Italian scientists looked at the diets of more than 5,000 women and compared their rates of womb cancer.
They found that those who consumed between seven and nine Mediterranean diet foods lowered their risk of developing the disease by 57%.
Women who stuck to six elements of the diet experienced a 46% reduction in risk while for others who managed five the chances of developing the disease fell by 34%.
Previous research has found that a Mediterranean diet rich in fresh fruit, vegetables, whole grains, nuts, beans, fish and olive oil can also cut the long-term risk of heart disease (Nick Ansell/PA)
Women whose diet included fewer than five Mediterranean diet components did not lower their risk of womb cancer significantly compared with average.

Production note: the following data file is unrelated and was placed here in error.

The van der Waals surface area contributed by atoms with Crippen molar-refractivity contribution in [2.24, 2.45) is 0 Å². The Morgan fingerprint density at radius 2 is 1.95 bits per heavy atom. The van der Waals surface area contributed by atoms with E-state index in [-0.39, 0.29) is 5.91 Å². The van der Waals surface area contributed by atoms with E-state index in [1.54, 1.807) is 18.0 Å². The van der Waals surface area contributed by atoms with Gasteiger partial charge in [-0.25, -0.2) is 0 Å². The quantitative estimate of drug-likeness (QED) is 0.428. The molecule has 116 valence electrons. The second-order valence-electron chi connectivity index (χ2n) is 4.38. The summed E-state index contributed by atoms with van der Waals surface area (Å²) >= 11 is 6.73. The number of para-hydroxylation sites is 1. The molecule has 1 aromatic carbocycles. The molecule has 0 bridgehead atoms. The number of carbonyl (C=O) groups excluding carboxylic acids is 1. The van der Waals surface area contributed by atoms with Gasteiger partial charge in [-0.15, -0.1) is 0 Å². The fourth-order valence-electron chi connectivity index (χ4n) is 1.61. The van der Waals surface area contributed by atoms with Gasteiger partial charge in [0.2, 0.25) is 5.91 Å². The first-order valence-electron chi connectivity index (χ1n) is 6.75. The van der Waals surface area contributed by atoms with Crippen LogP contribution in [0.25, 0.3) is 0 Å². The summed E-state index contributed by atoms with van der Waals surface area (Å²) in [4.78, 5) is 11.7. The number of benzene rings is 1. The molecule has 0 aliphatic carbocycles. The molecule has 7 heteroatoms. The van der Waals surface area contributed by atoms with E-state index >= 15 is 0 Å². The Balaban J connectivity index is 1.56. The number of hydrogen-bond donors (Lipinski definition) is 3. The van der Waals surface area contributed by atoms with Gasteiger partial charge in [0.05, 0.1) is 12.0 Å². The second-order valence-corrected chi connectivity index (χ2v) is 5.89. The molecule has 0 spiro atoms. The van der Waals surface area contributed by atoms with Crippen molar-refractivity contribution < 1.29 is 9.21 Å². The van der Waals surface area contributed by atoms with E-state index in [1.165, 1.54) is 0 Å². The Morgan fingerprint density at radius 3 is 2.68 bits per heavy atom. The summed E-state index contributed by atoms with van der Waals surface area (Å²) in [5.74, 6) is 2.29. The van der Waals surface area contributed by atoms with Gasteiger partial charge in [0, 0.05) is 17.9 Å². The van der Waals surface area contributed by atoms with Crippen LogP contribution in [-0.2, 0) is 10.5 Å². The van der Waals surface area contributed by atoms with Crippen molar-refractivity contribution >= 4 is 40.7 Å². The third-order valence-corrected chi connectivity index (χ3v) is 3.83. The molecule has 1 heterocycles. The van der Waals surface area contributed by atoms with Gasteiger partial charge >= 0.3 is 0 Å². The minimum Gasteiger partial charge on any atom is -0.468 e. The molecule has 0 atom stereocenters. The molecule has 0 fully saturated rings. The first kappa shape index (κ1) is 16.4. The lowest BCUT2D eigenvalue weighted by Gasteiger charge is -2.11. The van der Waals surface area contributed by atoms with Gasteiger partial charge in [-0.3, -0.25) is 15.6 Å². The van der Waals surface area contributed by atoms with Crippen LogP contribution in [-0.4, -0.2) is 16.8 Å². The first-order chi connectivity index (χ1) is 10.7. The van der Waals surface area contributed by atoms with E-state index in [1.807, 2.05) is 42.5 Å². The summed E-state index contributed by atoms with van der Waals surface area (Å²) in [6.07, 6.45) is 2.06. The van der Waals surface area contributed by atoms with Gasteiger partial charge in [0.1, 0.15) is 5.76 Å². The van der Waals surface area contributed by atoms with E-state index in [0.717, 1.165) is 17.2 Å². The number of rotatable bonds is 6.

The Mediterranean diet elements included vegetables, fruits, nuts, cereals, potatoes, fish, monounsaturated fats such as olive oil, dairy products, and a moderate amount of alcohol, but little meat.
Lead researcher Dr Cristina Bosetti, from IRCCS-Instituto di Ricerche Farmacologiche, said: “Our research shows the impact a healthy balanced diet could have on a woman’s risk of developing womb cancer. This adds more weight to our understanding of how our every day choices, like what we eat and how active we are, affect our risk of cancer.”
Dr Julie Sharp, head of health information at the charity Cancer Research UK, said: “While we know that getting older and being overweight both increase a woman’s risk of womb cancer, the idea that a Mediterranean diet could help reduce the risk needs more research. This is partly because this study was based on people remembering what they had eaten in the past.”